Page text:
The end is nigh (for my process) (16 Jun 2007)

How can you tell that you're the control freak type of Windows programmer? Easy: You feel that irresistible urge to install top-level exception handlers which report application crashes to the end user and provide useful options on how to proceed, such as to report the issue to the software vendor, save the currently loaded data, inspect the issue in more detail, or call the police.

reportfault_xp.jpg In fact, this is pretty much what Windows Error Reporting is all about, only that the crash reports are sent to Microsoft first (to their Winqual site, that is), from where ISVs can then download them for further analysis. Oh, and the other difference is that Microsoft dropped the "call the police" feature in order to get Vista done in time.

One of the applications that I'm working on already had its own top-level crash handler which performed some of the services also provided by Windows Error Reporting. It was about time to investigate Microsoft's offerings in this area and see how they can replace or augment the existing crash handler code.

The first option I looked at was the ReportFault API. Microsoft's documentation says that the function is obsolete, and we should rather use a different set of APIs collectively called the "WER functions". However, understanding them requires a lot more brain calories than the trivial ReportFault call which you can simply drop into an exception filter, and you're done.

The required code is pretty trivial and looks roughly like this:

int filter_exception(EXCEPTION_POINTERS *exc_ptr)
{
  EFaultRepRetVal repret = ReportFault(exc_ptr, 0);
  switch (repret)
  {
         // decode return value...
         //
  }
  return EXCEPTION_EXECUTE_HANDLER;
}

void main(void)
{
  __try {
    int *foo = (int *)0;
    *foo = 42;
  } __except(filter_exception(GetExceptionInformation())) {
    _tprintf(__T("Nothing to see here, move on, process is still alive!\n"));
  }
  Sleep(5000);
}

Sequence of events:

  • A structured exception block is established using __try and __except.
  • Code provokes an access violation.
  • The exception filter filter_exception is consulted by the exception handling infrastructure to find out how to proceed with the exception.
  • The filter calls ReportFault to display the crash dialog as shown above, and to give the user options to debug the problem, ignore it, or report it to Microsoft.
  • After performing its menial reporting duties, the exception filter returns EXCEPTION_EXECUTE_HANDLER to indicate that its associated exception handler should be called.

That exception handler is, in fact, essentially the _tprintf statement which spreads the good news about the process still being alive.

reportfault_vista.jpg On XP, that is. On Vista, the _tprintf statement may actually never execute. You'll still get a nice reporting dialog, such as the one in the screenshot to the right, but when you click the "Close program" button, the calling process will be terminated immediately, i.e. ReportFault never really returns to the caller!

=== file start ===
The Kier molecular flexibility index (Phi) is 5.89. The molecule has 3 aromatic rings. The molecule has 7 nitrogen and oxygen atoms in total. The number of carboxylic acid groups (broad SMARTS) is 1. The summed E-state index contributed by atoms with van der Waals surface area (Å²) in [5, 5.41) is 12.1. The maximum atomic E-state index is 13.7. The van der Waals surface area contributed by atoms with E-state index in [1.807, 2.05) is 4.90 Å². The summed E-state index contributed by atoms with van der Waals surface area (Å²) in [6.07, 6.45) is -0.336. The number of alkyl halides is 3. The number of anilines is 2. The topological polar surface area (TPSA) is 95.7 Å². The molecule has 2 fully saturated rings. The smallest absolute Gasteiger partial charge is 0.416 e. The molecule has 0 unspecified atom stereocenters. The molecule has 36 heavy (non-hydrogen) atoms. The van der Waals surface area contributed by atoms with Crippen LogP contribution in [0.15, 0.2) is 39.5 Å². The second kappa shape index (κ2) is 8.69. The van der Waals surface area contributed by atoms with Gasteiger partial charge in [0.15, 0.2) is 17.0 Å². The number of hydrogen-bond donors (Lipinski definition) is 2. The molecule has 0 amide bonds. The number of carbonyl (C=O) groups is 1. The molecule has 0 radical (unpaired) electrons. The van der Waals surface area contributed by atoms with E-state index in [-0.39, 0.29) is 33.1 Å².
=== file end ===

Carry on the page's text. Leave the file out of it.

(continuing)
I debugged into ReportFault on my Vista machine and found that ReportFault spawns off a process called wermgr.exe which performs the actual work. My current hypothesis is that it is wermgr.exe which terminates the calling process if the user chooses "Close program".

If you want to try it yourself, click here to download the demo code. To compile, simply run it through cl.exe:

  cl.exe reportfault.cpp

Now, can we complain about this, really? After all, you can't call it surprising if a program closes after hitting the "Close program" button. Still, the behavior differs from the old XP dialog - and it is inconsistent even on Vista. What I just described is the behavior that I found with the default error reporting settings in Vista. By default, Vista "checks for solutions automatically" and doesn't ask the user what to do when a crash occurs. This can be configured in the "Problem Reports and Solutions" control panel:

vista_settings.jpg

After changing the report settings as shown above ("Ask me") and then running the test application again, the error reporting dialog looks like this:

reportfault_vista_ask.jpg

When I click on "Close program" now, guess what happens - the process does not terminate, and the _tprintf statement in my exception handler is executed, just like on XP! So that "Close program" button can mean two different things on Vista...

It's not just this inconsistency which bugged me. I also don't like the idea of letting the error reporting dialog pull the rug from under my feet. Sure, I'd like to use the dialog's services, but when it returns, I want to make my own decisions about how to proceed. For example, I could try and save the currently loaded data in my application, or I could add my own special reporting. Or call the cops.

ReportFault won't let me do that on Vista. And so I set out to burn those extra brain calories anyway and learn about the new WER APIs which were introduced with Windows Vista.

And burn calories I did, oh yes. More on this hopefully soon.



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I Attachment sort Action Size Date Who Comment
reportfault.cpp manage 4.1 K 16 Jun 2007 - 14:49 ClausBrod Demo code using ReportFault()

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r1.3 - 20 Sep 2007 - 06:14 - ClausBrod to top

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